As Celtic represented the Irish Catholic community, whose footballers were generally not given the opportunity to sign for clubs such as Queen’s Park or Rangers, the Celts themselves made little attempt to reach outside of the Glasgow Irish domain for players in the first season. However, the door to such possibilities was never closed at Parkhead and despite having an all Catholic team in the club’s formative year, the lack of desire to enshrine a sectarian or exclusive policy may have played a role in some of the Quillanites wanting to depart the club. Indeed, Celtic would complete the signing of their first non-Catholic, a goalkeeper named Jamie Bell, in 1890. At that time the goalkeeping position was becoming difficult to fill and it was beneficial to look beyond the Irish community for footballing talent. A year later, Bell was replaced by Orange Order member, Thomas Duff, who was nicknamed ‘The Cowlairs Orangeman’! Willie Maley further describes the psyche of the Celtic committee, who stayed beyond the 1889 AGM, in his book, The Celtic Story (published in 1938): ‘We have always been a cosmopolitan club since our second year, and we have included in our list of players a Swede, a Jew and a Mohammedan. Much has been made in certain quarters about our religion, but for forty-eight years we have played a mixed team, and some of the greatest Celts we have had did not agree with us in our religious beliefs, although we have never at any time hidden what these are. Men of the type of McNair, Hay, Lyon, Buchan, Cringan, the Thomsons, or Paterson soon found out that broadmindedness which is the real stamp of the good Christian existed to its fullest at Celtic Park, where a man was judged by his football alone.’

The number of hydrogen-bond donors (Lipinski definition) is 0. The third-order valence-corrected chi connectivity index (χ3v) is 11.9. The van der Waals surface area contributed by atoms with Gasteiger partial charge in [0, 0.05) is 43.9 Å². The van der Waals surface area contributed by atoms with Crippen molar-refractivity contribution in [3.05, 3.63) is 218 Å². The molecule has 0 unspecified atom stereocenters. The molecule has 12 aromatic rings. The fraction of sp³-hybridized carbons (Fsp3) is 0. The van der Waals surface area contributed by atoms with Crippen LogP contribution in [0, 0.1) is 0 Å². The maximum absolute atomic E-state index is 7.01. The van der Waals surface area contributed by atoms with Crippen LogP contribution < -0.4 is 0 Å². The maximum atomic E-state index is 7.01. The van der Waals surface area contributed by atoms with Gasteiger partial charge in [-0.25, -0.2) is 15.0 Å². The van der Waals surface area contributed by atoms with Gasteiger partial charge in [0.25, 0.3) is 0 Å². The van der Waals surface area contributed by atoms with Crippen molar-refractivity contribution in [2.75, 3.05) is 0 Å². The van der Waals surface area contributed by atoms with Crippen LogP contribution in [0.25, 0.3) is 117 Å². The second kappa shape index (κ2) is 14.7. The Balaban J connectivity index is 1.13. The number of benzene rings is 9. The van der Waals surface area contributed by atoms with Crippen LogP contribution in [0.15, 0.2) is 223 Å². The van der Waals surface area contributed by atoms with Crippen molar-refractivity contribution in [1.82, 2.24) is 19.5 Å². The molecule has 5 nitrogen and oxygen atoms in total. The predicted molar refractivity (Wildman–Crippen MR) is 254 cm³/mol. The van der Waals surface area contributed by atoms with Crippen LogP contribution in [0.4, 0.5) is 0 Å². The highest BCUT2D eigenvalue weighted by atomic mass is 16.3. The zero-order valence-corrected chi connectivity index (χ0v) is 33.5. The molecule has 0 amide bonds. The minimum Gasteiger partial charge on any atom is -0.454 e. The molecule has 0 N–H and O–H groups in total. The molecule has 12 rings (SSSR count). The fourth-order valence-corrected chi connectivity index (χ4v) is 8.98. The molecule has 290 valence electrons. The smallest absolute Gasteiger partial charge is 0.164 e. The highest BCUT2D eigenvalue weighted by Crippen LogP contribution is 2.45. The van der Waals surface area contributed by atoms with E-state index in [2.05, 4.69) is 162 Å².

There were predictions from some quarters that the serious ambition of Quillan’s Glasgow Hibernian could lead to a decline in gate receipts at Celtic Park. However, any hopes of this feat being achieved by the followers of Glasgow Hibernian, were soon scuppered.
Glasgow Hibernian’s audacious launch in opposition to Celtic began with a glimmer of hope when they defeated Shettleston 3-1 in their first game. Interestingly, Shettleston were drafted in as a makeshift opponent, after Edinburgh Hibernians declined the invitation to provide opposition to this latest Glasgow Irish club.
From debut victory, nothing but desperate despair ensued. The club was eliminated from the first round of the Scottish Cup by Thistle, who defeated the Glasgow Irishmen 3-1 at Hibernian Park on 7th September 1889. A solid fan base was not mustered and as few as 500 spectators were among the terraces. Meanwhile, Celtic were prospering with crowds of over 20,000 on a regular basis. The writing was on the wall. Glasgow Hibernian were declared bankrupt quicker than a Buggati Veyron cruising down an open stretch of the Autobahn.
It may have been the end for Glasgow Hibernian, but for James Quillan the story was very much ongoing. In a remarkable twist of events, he was welcomed back to Celtic Football Club a short time later and he stayed committed to the Bhoys throughout the remainder of his involvement in football! He stood for re-election to the committee in 1896 and failed to win a place, but he did remain a club member and keen supporter.
*Quillanite Quislings story is adapted from the book – Take Me To Your Paradise: A history of Celtic-related incidents & events
Late years and death:
James Quillan’s life was in turmoil in the late 1890s. He lost his wife in July 1897 and was then involved in a slander case with his brother in law and Celtic club member, Peter Winn. Quillan was found guilty and had to pay out £300, which was a gargantuan sum back then.
To make matters worse, Quillan’s once successful business failed in 1901 and he had to sell off assets to pay for court costs. By August that year, the stress had taken its toll and he suffered a fatal heart attack.
Click on the links below for articles on other Celtic Founding Fathers:
Patrick Welsh – William McKillop MP – John Glass – Hugh Darroch – Dr John Conway – Michael Cairns – John O’Hara – Daniel Molloy – Joseph Shaughnessy – James Curtis – Joseph Nelis – Francis McErlean – David Meikleham – Joseph McGroary – John Charles MacDonald – James McKay